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Old 02-01-2006, 05:22 PM   #16
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Originally posted by Dreadsox
I would ask the techer to put a behavior modification plan in place. I would ask for non-verbal cues to be used to not draw classroom attention to the child, and let the child know he is off task. I would ask for a connor's scale evaluation to be done by the teacher. I would if this had never been an issue before ask the teacher to talk with prior years teacher's to see if they had any input as to how to help.
:taking notes: Sounds like good advice--thank you. Actually, we are a bit worried that our younger son might have such problems someday--he's a happy kid and very, very bright, but he is extremely distractable and not good at staying focused when something funny or upsetting or exciting happens. He's only 5 now, so it's a bit premature to worry much about it. But even his 3 year old sister clearly has a much bigger attention span than he does. The funny thing is, he exhibits more intense concentration than our other two put together when something really draws him in--he can spend hours just looking at bugs in the grass through the magnifying glass we gave him, but then try to keep him focused on learning to write his name!

What is a Connors scale evaluation?
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Old 02-01-2006, 05:31 PM   #17
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He's only 5 now, so it's a bit premature to worry much about it. But even his 3 year old sister clearly has a much bigger attention span than he does. The funny thing is, he exhibits more intense concentration than our other two put together when something really draws him in--he can spend hours just looking at bugs in the grass through the magnifying glass we gave him, but then try to keep him focused on learning to write his name!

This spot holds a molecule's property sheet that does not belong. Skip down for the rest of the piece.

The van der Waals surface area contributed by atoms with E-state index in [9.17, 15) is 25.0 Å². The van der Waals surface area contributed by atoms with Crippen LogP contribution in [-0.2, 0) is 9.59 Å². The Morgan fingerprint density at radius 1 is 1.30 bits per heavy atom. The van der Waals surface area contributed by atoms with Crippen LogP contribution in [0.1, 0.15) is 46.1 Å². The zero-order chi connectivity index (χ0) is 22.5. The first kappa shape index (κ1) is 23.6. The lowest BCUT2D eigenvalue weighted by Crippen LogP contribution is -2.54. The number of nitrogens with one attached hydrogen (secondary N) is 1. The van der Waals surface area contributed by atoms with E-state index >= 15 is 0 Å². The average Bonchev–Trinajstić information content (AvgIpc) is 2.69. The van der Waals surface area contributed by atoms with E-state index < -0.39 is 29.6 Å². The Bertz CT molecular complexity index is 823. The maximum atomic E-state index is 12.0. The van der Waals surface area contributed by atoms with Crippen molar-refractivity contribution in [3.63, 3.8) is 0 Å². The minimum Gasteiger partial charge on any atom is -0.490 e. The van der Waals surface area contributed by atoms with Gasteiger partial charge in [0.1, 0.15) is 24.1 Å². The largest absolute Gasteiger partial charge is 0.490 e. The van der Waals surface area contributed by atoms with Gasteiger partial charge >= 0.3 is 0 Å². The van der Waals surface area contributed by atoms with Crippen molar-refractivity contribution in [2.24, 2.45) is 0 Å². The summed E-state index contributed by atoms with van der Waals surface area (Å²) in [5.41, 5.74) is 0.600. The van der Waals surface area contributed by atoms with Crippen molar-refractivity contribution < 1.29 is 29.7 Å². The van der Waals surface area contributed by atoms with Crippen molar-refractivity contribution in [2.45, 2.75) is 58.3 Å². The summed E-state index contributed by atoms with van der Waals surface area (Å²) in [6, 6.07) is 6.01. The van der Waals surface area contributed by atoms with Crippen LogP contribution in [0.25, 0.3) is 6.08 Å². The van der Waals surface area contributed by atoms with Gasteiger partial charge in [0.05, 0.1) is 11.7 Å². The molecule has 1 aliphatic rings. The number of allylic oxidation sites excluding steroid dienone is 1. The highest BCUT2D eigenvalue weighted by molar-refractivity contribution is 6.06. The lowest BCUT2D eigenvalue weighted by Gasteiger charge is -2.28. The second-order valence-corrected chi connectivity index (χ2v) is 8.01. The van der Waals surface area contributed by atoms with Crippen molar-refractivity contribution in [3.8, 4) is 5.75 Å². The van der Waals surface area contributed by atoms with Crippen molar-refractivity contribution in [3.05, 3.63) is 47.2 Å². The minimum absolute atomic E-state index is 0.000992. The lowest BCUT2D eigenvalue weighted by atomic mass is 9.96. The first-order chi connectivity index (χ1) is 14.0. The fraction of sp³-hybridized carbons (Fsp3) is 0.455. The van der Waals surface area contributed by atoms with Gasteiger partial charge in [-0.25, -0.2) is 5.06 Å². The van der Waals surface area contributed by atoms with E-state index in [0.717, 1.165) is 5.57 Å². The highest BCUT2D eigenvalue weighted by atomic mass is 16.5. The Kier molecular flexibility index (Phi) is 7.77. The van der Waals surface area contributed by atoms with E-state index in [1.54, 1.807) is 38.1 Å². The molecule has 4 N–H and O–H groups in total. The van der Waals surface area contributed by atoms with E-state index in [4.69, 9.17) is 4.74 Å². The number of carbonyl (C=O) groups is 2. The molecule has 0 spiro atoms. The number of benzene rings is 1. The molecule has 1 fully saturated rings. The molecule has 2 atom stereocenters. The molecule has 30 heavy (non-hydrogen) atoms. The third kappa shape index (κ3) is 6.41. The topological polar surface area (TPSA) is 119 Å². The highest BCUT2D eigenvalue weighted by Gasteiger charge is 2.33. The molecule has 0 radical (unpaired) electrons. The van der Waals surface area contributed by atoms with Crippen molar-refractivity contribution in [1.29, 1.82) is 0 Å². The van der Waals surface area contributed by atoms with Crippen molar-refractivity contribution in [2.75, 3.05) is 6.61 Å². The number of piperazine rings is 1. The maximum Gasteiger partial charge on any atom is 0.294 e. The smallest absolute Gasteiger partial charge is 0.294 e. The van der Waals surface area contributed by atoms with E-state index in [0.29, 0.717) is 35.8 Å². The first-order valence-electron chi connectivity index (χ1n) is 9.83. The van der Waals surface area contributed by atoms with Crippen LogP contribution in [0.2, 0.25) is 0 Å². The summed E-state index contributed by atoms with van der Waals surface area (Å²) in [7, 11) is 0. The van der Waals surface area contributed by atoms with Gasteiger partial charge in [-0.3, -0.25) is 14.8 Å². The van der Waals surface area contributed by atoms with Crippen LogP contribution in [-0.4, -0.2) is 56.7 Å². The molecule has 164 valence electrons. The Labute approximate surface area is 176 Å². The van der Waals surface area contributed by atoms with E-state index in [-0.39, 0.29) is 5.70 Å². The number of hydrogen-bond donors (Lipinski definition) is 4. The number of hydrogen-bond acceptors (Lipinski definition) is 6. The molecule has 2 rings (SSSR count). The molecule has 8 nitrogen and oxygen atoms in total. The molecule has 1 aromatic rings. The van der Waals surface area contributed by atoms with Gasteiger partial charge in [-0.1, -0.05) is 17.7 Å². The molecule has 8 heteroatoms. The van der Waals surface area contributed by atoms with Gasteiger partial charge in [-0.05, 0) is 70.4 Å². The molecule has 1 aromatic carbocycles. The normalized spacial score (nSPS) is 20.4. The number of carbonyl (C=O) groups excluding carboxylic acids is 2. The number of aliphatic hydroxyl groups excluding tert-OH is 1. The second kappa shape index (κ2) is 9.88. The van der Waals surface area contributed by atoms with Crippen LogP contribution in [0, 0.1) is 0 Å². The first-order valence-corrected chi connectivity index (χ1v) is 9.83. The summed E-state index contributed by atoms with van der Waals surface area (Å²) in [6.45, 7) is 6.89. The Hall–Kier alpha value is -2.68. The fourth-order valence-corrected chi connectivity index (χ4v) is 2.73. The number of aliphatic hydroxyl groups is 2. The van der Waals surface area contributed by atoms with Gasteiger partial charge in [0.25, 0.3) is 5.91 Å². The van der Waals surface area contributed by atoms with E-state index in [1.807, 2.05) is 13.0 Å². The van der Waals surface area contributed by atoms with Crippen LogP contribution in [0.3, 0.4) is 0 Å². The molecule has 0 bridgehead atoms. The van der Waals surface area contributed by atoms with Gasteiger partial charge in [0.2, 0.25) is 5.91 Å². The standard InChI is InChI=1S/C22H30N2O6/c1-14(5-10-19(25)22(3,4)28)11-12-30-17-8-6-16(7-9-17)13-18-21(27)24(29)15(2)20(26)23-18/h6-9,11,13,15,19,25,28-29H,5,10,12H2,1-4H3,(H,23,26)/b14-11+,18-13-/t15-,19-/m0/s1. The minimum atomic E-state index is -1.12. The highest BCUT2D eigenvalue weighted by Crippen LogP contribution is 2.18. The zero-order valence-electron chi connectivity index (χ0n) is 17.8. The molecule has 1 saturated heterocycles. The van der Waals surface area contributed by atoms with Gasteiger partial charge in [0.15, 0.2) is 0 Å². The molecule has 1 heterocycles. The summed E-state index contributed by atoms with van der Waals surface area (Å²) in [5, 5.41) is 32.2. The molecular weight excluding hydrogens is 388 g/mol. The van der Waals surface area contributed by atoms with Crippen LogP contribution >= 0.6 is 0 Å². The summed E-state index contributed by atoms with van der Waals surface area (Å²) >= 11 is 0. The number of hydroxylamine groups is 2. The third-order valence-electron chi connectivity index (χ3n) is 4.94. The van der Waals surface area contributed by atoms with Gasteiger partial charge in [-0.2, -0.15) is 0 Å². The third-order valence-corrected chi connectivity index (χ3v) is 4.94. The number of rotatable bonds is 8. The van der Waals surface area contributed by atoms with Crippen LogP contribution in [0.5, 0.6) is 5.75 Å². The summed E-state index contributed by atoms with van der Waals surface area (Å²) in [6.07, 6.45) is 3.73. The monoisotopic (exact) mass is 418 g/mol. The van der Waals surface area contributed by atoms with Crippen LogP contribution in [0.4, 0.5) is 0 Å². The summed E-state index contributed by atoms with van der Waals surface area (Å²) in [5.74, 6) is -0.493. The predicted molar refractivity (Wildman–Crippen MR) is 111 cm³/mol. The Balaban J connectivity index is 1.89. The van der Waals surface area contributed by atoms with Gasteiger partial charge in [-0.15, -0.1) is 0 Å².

he sounds like ... a boy!!!

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Old 02-01-2006, 05:38 PM   #18
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he sounds like ... a boy!!!

We heard similar comments when getting our son diagnosed (with Aspergers). Many symptoms are treated as just normal boy behavior and legitimate diagnoses are left undone.
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Old 02-01-2006, 05:51 PM   #19
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Originally posted by Irvine511
he sounds like ... a boy!!!
Oh I know, and I'm probably totally sounding like a neurotic Jewish parent here. It's just we both remember having sibs like this who did indeed go on to have serious focus problems in school. ("Einstein, you shall never amount to anything!") Whereas his older brother, strange though it sounds, actually likes following instructions and having an adult at his shoulder, guiding him through the bug-watching or the handwriting or whatever. It's just sad how often these totally normal and unextraordinary personality tendencies wind up getting pathologized nowadays.

As a parent I am very, very appreciative of all the tailored-to-individuals behavior modification that good teachers do above and beyond the academics, because I understand how much patience, ambition and unfailing concentration it takes to pull that all off. Every kid is in love with something--it just sometimes takes *a lot* of determination and effort to figure out what that is, and how it might be channeled into a positive attitude towards learning in general.